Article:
An Heiress or a Spoiled Brat

     One thing which stood out most for me in both the 1880 novel Washington Square, by Henry James, and the 1949 film The Heiress, directed by William Wyler, was the coldness Catherine treated her father with after Morris left. I have tried and tried to place myself in her shoes and still cannot conclude how she could be so cold.

     In a sense, the harshness of her father, played by Ralph Richardson, was good. It helped to keep Catherine, played by Olivia de Havilland, from making a mistake which would affect the rest of her life. It is not as if she had been kicked out of her home and forced to live on her own. Her father did care for her in his own way.

     Throughout the novel and the film, it was quite clear that Dr. Sloper was a rather unappreciative man, and it was also clear that Catherine had a high level of respect for him early on. What I do not understand is how she could go from one amount of respect for her father, even when he seemed to treat her so coldly, to having no respect for her father just because he revealed the unattractive side of Morris, played by Montgomery Clift.

     It is almost as if the sweet, little Catherine was just a little too adapted to getting everything she wanted. For once her father told her how he felt and made it quiet clear he strongly did not agree with her decisions and she completely cuts her father off.

     I could see Catherine holding some amount of a grudge against him for holding such high expectations for her, but to completely ignore one's father while he is on his deathbed as de Havilland's character did in the film, seems unimaginable for me. In both the novel and the film, Catherine was extremely cold to her father after he realized he was going to die.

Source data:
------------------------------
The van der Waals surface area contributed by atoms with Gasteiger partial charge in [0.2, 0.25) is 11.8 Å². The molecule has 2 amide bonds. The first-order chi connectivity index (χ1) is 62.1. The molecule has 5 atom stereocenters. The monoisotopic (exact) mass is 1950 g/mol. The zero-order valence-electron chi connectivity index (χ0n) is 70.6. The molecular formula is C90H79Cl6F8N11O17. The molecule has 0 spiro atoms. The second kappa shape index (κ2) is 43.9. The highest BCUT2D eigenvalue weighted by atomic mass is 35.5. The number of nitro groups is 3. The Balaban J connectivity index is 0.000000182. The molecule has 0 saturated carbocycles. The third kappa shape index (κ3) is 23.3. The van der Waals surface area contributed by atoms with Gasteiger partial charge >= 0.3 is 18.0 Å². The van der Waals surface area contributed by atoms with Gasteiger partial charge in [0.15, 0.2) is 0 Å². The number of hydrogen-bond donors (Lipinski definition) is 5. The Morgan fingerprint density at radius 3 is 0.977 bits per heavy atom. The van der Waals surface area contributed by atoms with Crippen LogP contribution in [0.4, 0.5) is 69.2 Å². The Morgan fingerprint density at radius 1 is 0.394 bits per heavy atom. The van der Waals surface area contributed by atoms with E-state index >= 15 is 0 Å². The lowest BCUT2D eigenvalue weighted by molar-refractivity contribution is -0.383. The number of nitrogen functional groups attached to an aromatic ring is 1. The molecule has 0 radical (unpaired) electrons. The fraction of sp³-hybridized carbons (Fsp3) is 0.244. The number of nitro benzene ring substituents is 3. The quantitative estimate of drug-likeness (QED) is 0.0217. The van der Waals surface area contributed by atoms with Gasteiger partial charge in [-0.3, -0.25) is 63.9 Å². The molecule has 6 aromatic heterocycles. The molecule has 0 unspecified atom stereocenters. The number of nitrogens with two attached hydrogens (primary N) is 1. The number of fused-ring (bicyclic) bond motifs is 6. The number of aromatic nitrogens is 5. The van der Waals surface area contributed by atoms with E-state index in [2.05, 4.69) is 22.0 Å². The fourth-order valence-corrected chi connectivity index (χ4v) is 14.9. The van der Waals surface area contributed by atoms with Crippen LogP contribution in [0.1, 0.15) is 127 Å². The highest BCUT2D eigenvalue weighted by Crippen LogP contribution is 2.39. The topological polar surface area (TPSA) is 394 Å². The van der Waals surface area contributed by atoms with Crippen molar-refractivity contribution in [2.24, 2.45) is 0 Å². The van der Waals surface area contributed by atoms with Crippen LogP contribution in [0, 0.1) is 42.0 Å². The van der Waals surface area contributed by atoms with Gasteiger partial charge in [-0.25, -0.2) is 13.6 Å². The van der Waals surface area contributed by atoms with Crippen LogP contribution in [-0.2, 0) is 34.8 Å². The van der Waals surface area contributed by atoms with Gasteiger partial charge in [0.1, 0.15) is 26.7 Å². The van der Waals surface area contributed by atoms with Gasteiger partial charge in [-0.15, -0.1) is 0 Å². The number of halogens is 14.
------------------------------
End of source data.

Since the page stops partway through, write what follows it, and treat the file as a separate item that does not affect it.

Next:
Throughout my life of twenty years, I have learned to have respect for those I do not really like or even agree with on most things. One thing I could not fathom doing is to completely shut out the one person who had raised me for most of my life. With the help of Dr. Sloper's sister, he tried to mold Catherine into an intelligent young women who would be able to succeed in that particular society. Yes, he was cold and unattached to her, but he provided for her. He made sure she was well cared for. He allowed her to make mistakes, and I have always felt a person learns from his or her own mistakes.

     Throughout my life, I have been well provided for. I have been given opportunities to do many things. Each time I make a mistake, my family stands beside me and pushes me on. My family helps me learn from my own mistakes without breathing down my neck and reminding me of what I am doing wrong.

     I feel Dr. Sloper has helped Catherine in more ways than she would ever realize. He instilled rather good morals into her, and now it was just a matter of her taking what she had learned and using it in everyday life.

Kimberli DeRossett

Table of Contents